Research is the cornerstone of making the right decisions. Who you should date, where you should live, how to stay healthy. If you want to make good decisions, you need to question things, gather data, and then analyse it.
Now, if you're coming to Skew for dating advice, then you might well be wasting your time. But if you've got a commercial problem that can be solved by a creative process, then you're in the right place.
The aim of this article is to explore the first part of our process: Research.
We'll take a look at what research is and why it's absolutely crucial to get right. Then we'll list all the things you should think about when researching. Finally, we'll touch on some actionable advice to help you conduct your own research if you're the kind of DIY person that wants to handle it yourself.
So let's get cracking...
Research. It's such a boring word. It brings to mind dark, dusty libraries, full of old tomes, or staring at spreadsheets and data plots. You're probably yawning just thinking about it.
And so agencies often dress their research stage up with fancy names like "ideation" (how creative!), "interrogation" (how edgy), or "combustion" (how... erm odd?).
The point is, research is a massive part of any good agency's process. It involves interviews, audits, site visits, desk research, field research, studies, focus groups, data mining. Yeah, it's a lot of important things.
Here's the short version: Without research, you can't make the best creative decisions.
Sure, people like the romanticised idea of inspiration striking in the dead of night, or those lightbulb eureka moments rising from the depths of our unconscious. But take it from me, it doesn't tend to pan out that way.
As the old saying goes, "Garbage in, garbage out." In other words, if you aren't feeding your brain with effective information, then you'll struggle to produce effective ideas.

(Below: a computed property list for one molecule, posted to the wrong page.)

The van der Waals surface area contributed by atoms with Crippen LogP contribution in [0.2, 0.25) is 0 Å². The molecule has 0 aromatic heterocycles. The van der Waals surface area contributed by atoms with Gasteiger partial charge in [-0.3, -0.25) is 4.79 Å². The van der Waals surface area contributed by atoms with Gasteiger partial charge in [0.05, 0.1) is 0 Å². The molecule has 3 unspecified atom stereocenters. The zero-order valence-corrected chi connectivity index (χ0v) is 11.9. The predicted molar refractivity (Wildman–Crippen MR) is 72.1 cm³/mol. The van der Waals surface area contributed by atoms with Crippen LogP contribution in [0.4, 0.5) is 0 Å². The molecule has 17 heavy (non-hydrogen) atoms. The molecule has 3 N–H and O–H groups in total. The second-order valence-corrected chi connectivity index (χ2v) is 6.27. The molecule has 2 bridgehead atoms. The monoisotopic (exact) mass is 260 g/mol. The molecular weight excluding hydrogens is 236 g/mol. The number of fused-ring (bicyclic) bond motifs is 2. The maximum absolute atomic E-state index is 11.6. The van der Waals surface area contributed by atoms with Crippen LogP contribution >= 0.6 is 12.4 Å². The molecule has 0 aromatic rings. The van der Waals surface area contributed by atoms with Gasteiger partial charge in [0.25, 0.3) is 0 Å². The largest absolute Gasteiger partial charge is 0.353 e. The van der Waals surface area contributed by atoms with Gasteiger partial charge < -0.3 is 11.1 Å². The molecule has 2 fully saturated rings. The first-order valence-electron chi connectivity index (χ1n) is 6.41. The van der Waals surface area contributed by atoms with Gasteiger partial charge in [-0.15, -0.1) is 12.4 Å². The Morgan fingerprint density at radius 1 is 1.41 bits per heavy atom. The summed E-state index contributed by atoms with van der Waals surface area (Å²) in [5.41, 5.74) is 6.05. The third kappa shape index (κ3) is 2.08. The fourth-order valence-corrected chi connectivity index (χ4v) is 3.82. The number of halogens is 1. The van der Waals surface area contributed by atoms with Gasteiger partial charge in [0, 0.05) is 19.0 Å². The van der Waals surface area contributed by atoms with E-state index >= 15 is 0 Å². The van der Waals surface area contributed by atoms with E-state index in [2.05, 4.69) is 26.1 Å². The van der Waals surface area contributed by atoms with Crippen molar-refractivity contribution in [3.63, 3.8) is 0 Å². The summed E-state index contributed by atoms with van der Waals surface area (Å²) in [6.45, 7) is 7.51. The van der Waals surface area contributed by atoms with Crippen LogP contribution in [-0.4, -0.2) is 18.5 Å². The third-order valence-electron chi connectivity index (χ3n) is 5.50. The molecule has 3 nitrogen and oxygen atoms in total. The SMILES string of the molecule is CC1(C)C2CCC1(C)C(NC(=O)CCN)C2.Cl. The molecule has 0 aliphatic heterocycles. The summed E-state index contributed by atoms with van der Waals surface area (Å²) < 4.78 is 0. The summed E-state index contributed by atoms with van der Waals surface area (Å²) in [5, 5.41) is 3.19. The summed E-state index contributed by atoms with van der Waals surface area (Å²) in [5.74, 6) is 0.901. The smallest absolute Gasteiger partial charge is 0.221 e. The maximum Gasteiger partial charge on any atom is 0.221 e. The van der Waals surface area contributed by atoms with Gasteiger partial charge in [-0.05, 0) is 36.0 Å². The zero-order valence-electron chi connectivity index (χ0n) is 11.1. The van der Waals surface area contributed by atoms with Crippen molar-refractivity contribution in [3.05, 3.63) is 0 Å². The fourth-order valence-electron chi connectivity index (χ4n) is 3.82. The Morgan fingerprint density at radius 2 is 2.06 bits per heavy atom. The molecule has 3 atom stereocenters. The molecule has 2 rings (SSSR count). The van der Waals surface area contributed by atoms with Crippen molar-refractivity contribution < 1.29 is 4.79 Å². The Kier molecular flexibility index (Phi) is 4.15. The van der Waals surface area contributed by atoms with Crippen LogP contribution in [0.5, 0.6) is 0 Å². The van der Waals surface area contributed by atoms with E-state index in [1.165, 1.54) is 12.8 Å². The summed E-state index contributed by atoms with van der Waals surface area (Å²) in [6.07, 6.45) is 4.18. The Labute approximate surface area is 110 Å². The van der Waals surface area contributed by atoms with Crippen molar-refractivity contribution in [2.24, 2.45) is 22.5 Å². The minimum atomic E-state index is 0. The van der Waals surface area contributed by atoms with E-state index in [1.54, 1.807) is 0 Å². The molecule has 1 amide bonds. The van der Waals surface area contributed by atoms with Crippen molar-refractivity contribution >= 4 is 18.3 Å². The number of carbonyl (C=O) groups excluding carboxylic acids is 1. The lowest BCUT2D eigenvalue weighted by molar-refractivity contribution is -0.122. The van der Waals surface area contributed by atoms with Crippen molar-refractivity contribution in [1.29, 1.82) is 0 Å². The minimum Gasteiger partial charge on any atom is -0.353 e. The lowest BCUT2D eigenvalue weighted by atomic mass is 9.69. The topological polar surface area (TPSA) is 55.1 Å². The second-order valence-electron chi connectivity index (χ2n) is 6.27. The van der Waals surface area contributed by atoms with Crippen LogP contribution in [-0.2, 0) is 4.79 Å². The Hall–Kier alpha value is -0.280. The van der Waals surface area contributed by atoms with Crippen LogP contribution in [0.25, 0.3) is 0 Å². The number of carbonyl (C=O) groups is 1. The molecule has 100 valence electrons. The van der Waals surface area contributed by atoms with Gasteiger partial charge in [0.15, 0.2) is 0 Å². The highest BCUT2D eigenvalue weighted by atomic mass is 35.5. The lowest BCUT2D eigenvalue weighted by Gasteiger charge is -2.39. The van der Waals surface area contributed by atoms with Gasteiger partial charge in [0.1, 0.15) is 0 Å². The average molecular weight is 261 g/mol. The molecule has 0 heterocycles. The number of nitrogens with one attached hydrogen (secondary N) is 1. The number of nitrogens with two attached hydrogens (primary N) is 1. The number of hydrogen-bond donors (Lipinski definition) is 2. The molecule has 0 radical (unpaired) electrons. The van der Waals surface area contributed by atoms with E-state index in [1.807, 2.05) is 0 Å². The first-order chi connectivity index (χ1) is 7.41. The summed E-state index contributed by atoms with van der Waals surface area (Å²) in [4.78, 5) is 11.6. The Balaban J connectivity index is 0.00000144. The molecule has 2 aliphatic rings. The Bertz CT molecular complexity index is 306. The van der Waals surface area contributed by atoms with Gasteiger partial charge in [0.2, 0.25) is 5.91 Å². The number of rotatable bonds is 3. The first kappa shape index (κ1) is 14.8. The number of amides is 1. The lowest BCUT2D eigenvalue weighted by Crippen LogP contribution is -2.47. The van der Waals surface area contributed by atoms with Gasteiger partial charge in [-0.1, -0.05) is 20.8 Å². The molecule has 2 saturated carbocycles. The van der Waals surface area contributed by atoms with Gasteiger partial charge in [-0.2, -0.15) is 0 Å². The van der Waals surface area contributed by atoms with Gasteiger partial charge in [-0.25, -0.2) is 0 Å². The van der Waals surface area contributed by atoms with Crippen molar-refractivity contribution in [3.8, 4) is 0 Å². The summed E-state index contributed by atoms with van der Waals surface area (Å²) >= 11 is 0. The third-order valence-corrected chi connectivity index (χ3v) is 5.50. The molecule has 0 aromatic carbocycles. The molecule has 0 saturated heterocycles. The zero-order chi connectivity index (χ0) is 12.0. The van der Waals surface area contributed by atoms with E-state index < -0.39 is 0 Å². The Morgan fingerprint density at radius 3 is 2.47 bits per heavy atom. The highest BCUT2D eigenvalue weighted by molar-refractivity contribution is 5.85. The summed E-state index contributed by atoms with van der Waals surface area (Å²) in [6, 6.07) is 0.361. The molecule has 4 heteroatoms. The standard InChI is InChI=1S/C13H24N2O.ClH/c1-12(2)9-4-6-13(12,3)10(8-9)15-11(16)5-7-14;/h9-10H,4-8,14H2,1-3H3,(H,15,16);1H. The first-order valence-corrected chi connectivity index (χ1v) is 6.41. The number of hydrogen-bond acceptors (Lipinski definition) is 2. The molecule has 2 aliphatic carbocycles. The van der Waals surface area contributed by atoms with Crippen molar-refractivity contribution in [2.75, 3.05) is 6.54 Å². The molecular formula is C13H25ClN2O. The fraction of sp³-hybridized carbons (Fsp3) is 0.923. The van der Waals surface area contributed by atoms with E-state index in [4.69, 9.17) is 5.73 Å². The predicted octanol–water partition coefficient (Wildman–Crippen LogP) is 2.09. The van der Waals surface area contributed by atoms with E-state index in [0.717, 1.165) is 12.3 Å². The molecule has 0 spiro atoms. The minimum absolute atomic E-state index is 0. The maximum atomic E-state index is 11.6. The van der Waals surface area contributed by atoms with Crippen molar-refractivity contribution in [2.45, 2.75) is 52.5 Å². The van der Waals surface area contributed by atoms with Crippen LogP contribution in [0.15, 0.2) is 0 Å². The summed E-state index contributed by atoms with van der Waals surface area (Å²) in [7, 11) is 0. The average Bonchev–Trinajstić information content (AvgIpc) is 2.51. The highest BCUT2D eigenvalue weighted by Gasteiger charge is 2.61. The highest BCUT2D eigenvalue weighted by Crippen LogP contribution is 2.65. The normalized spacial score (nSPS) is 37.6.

And that effective information comes from, you guessed it, research. The more effort you put into your research, the easier the creative process will be, and the stronger the final result. So what exactly goes into researching? I'm glad you asked...
So that's really all the stuff we need to find out during the research phase. As you can see, it's quite a lot! Luckily, there's a whole roster of tools and techniques we can use...
If you want to conduct truly useful research, then you need to know what you're doing. So here are some of the key techniques we use with our clients that you can start using for yourself...
Audits are a fantastic way of figuring out where any potential issues are, or to see what needs improvement. It highlights any key areas of focus. Audits can take a few different shapes and forms depending on what you're trying to find out.
A good starting place is to gather all of your brand's touchpoints. Your website, pitch decks, packaging, marketing materials, style guides. The more the better. And then you need to cast a critical eye over it. Try to distance yourself from any connection you have to it and see it from a fan's point of view.
What works? What doesn't? And why? What are some quick wins you can make? What needs drastic improvement?Once you have some answers to those questions, you can start figuring out the actual problems you need to solve.
Like audits, interviews can vary depending on who you're talking to and what you're trying to find out. At Skew, we like to try and talk to as many different people as possible. Customers, fans, employees at each rung of the ladder. More viewpoints and perspectives means more effective work.